Have you ever had an idea that the more you thought about it, the more excited you became? Then over the following hours and days you successfully managed to talk yourself out of it? What was the conversation you had with yourself?
Perhaps it was too risky, or there were so many unknowns or perhaps it was simply the fear of it not working?
The net result was more than likely that the passion and excitement ended up being replaced by general disappointment at a ‘lost’ opportunity and your ‘dream’ never made it out of the starting blocks.
Doubt kills more dreams than failure ever will
This is what happens in these situations. Rather than trying and failing or looking at how we might mitigate risk or safely test a venture, we simply talk ourselves out of it. This is how doubt kills dreams… for some people.
If you are a leader, you certainly don’t want risk in your organisation. However without risk, you’d never have the iPhone. Think about what happens when doubt is a ‘default’ mode. Its hardly the signature of an innovative or progressive organisation.
The problem with self-talk
Self-talk has no moderator. You are you and the things that you say to yourself are absolutely 100% correct, aren’t they? After all, you wouldn’t mislead yourself, would you?
Therein lies the issue with doubt, frequently we don’t validate it or look for evidence that we are not making an objective decision.
Same issue different outcome
As much as we often talk ourselves out of things we should do, we talk ourselves into things that we shouldn’t. The most spectacular example of this was Gerald Ratner. In a speech in 1991 he described the merchandise his jewellery business sold as ‘crap’. It was a joke and one he had used in previous speeches. However this time, there was a recession and the national newspapers delighted in exposing him as a ‘fat cat’ who showed contempt for this customers. Consequently the share price of his company collapsed, 2,500 shops closed and they lost all of their money.
A number of people close to him counselled that he shouldn’t do it, but he reasoned that he had used the joke before and got away with it. Consequently, through solely listening to his own counsel, he talked himself into a business crisis that had been completely avoidable.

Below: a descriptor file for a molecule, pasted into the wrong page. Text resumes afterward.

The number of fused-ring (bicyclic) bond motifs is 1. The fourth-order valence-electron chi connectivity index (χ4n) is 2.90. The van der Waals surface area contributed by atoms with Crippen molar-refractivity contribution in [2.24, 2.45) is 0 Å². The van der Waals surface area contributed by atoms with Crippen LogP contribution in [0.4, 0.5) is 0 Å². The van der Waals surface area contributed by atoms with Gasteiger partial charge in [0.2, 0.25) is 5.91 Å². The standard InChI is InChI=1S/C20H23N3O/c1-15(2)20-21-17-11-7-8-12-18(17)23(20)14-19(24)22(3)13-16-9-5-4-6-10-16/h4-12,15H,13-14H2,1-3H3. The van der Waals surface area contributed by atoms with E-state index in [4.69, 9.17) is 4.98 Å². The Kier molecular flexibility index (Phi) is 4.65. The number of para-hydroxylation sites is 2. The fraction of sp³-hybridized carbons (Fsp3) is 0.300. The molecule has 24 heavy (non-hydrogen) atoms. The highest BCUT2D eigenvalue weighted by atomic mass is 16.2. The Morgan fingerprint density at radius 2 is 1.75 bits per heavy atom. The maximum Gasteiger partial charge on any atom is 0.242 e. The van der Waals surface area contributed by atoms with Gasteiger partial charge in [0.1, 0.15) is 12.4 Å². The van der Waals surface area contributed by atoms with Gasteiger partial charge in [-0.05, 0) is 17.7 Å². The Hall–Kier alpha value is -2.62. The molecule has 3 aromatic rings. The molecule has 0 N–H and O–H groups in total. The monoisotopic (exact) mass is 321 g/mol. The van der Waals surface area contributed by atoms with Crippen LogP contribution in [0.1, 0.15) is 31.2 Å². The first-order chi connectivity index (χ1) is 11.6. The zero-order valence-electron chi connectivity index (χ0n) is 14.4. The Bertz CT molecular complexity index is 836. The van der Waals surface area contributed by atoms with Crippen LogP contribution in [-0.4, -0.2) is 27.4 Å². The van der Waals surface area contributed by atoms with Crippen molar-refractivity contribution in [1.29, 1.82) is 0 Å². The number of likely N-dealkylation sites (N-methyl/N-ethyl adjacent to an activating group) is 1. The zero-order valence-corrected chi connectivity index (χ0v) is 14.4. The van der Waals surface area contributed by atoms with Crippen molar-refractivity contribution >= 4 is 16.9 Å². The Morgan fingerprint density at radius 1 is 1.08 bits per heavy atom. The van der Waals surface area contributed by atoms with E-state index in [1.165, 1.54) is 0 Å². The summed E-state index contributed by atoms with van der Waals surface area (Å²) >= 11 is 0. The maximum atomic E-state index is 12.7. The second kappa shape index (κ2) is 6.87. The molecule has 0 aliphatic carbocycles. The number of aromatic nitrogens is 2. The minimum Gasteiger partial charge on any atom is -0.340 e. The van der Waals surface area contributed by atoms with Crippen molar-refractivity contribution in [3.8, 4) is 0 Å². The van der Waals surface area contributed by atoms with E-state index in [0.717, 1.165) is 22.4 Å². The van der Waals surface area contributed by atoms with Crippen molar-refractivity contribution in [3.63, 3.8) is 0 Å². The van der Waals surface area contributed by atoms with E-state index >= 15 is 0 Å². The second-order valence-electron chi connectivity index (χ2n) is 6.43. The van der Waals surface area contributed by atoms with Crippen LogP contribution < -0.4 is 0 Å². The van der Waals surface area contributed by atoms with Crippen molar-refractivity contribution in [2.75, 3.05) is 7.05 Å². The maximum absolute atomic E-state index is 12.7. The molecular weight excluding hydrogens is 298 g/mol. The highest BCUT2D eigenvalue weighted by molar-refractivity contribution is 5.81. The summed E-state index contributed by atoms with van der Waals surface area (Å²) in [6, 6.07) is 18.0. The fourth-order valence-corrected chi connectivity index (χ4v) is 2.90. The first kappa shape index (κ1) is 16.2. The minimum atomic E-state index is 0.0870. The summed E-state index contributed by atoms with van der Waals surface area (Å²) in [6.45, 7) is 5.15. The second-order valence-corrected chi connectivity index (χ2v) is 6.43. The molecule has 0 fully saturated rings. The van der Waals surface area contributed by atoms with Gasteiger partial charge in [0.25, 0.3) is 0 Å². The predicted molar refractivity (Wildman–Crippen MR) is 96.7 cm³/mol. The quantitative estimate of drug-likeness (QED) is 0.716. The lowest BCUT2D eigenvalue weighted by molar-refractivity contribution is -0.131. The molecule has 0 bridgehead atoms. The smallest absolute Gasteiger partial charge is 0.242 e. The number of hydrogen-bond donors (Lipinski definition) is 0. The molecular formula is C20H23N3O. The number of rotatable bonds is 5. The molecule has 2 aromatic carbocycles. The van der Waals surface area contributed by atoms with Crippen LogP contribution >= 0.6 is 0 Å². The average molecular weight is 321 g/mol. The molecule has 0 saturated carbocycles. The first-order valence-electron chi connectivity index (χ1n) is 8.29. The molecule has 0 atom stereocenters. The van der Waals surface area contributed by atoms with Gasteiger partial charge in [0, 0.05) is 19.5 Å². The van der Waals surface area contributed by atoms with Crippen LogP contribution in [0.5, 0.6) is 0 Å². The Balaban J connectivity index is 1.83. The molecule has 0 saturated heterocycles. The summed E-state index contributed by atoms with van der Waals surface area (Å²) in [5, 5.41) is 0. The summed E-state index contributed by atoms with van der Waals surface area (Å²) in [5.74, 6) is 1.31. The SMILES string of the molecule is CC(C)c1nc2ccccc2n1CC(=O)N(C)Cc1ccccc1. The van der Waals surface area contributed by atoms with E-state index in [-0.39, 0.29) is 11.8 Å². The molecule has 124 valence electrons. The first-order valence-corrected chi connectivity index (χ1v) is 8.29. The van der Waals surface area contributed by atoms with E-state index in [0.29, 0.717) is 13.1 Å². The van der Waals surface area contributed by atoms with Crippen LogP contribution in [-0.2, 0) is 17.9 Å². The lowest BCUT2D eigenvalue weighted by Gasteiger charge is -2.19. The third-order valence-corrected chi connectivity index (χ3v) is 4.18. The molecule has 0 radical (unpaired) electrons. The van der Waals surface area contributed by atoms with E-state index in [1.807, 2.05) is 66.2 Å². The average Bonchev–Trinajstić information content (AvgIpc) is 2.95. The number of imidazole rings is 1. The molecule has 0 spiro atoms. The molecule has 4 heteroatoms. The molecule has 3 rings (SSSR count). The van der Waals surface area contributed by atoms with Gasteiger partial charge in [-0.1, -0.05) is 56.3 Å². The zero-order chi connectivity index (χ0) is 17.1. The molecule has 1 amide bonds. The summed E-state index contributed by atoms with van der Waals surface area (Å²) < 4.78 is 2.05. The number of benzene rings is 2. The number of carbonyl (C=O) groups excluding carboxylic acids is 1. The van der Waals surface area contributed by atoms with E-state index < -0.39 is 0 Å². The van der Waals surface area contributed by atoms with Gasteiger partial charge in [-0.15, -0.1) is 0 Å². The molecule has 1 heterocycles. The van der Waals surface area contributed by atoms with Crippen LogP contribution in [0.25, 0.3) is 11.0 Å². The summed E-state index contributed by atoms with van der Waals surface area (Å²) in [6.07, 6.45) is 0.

What to do
The next time you find yourself talking yourself out that fantastic idea you just can’t stop thinking about, perhaps one or two of the following might help:
- Validate your self talk, preferably by soliciting the views of people that you know and trust. Get a wider perspective – remember you have one view, other people might see things differently and question your thinking – in a good way.
- Challenge yourself on the ‘evidence’. What tangible things actually support your thinking? What assumptions are you making and how can you validate them?
- As Ratner said in a recent newspaper interview “Lose the ego”. Challenge (or opportunity) is often about the situation and not the person. Separate yourself from the situation and make a decision ‘on the facts of the situation’ as far as possible. The situation is not you, hence criticism (good and bad) of the situation is not criticism of you either.
- Give up fortune telling. None of us have a crystal ball and you can’t live your life on ‘what if’ or ‘if only’. Action towards a goal or dream is often the only way of fnding out if it is possible.
If nothing else, it is worth remembering this:
Failure will not hurt for as long as regret.
People often find it easier to get over failure, but regretting talking yourself out of your ideas might last a lifetime. Letting doubt get in the way of your dream is a choice. Doing something to realise the dream is another. Which one do you think is the more helpful?
If you would like some help validating your thinking or getting motivated on achieving your dreams, why not give Westwood Coaching a call?